Now-former ABC News investigative reporter James Gordon Meek abruptly resigned from the Disney-owned network following an FBI raid of his Arlington, Virginia, home and colleagues haven’t seen him since, according to a new report.
Tatiana Siegel’s story for Rolling Stone dove into the bizarre situation surrounding the Emmy Award-winning journalist.
“Multiple sources familiar with the matter say Meek was the target of an FBI raid at the Siena Park apartments, where he had been living on the top floor for more than a decade. An FBI representative told Rolling Stone its agents were present on the morning of April 27… The FBI cannot comment further due to an ongoing investigation,” Siegel wrote. “Meek has been charged with no crime. But independent observers believe the raid is among the first — and quite possibly, the first — to be carried out on a journalist by the Biden administration.”
ABC News told Rolling Stone that Meek “resigned very abruptly and hasn’t worked for us for months,” while staffers told the magazine they “have no idea what happened to Meek.”
“A federal magistrate judge in the Virginia Eastern District Court signed off on the search warrant the day before the raid. If the raid was for Meek’s records, U.S. Deputy Attorney General Lisa Monaco would have had to give her blessing; a new policy enacted last year prohibits federal prosecutors from seizing journalists’ documents. Any exception requires the deputy AG’s approval,” Siegel continued. “In the raid’s aftermath… Meek has made himself scarce.”
Siegel reported that none of his neighbors who were willing to speak to Rolling Stone have spoken to him since the incident, and his apartment appears vacant.
“Sources familiar with the matter say federal agents allegedly found classified information on Meek’s laptop during their raid. One investigative journalist who worked with Meek says it would be highly unusual for a reporter or producer to keep any classified information on a computer,” Siegel wrote before citing Meek’s lawyer.
“Mr. Meek is unaware of what allegations anonymous sources are making about his possession of classified documents,” his attorney Eugene Gorokhov told Rolling Stone. “If such documents exist, as claimed, this would be within the scope of his long career as an investigative journalist covering government wrongdoing. The allegations in your inquiry are troubling for a different reason: they appear to come from a source inside the government. It is highly inappropriate, and illegal, for individuals in the government to leak information about an ongoing investigation. We hope that the DOJ [Department of Justice] promptly investigates the source of this leak.”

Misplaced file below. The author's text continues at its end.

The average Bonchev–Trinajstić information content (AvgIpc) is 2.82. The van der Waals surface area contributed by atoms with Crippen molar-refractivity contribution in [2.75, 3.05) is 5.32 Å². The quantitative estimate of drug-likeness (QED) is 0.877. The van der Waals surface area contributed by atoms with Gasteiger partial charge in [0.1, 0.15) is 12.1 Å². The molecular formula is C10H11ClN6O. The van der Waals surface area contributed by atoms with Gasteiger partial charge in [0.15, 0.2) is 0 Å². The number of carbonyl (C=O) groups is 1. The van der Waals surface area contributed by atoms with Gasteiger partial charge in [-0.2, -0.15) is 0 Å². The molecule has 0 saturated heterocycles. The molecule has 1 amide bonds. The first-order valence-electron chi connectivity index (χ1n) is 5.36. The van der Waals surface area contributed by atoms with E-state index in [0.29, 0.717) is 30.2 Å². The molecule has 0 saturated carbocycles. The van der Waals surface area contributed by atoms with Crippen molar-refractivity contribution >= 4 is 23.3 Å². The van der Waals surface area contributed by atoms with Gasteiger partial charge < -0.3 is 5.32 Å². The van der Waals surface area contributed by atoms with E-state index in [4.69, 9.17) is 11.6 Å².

Rolling Stone added that it is “unclear what story, if any, would have put Meek in the FBI’s crosshairs,” but noted he frequently worked on “extremely sensitive topics” involving terrorists and Blackwater founder Erik Prince.
Siegel reported that ABC’s sister company Hulu stopped an Emmy campaign that was attempting to put a spotlight on “3212 Un-Redacted,” a documentary based on Meek’s reporting, once he “apparently went AWOL,” and Simon & Schuster stopped using Meek’s credentials to promote a book he worked on. Lt. Col. Scott Mann, a retired Green Beret who worked on the book with Meek, told Rolling Stone he honored Meek’s request to withdraw from the project.
“He contacted me in the spring, and was really distraught, and told me that he had some serious personal issues going on and that he needed to withdraw from the project,” Mann told Siegel.
The report detailed how “the Obama and Trump administrations were criticized for targeting journalists and their sources” but “in July 2021, Attorney General Merrick Garland enacted a new policy that bars federal prosecutors from seizing journalists’ records in leak investigations, with some exceptions, including if reporters are suspected of working for agents of a foreign power or terrorist organizations, as well as situations involving imminent risks such as kidnappings or crimes against children.”
It’s unclear if the government had the grounds to act on Meek.
“At ABC News, Meek’s sudden absence has left many of his colleagues perplexed, given that he still had time remaining on his contract. But his background was often shrouded in mystery. Some contemporaries were under the impression that he previously served in the military. One described a picture in his office that was taken in a desert, in which all of the others posing with Meek had their faces blacked out,” Siegel wrote.
Meek has not tweeted since April 27, the day the raid occurred.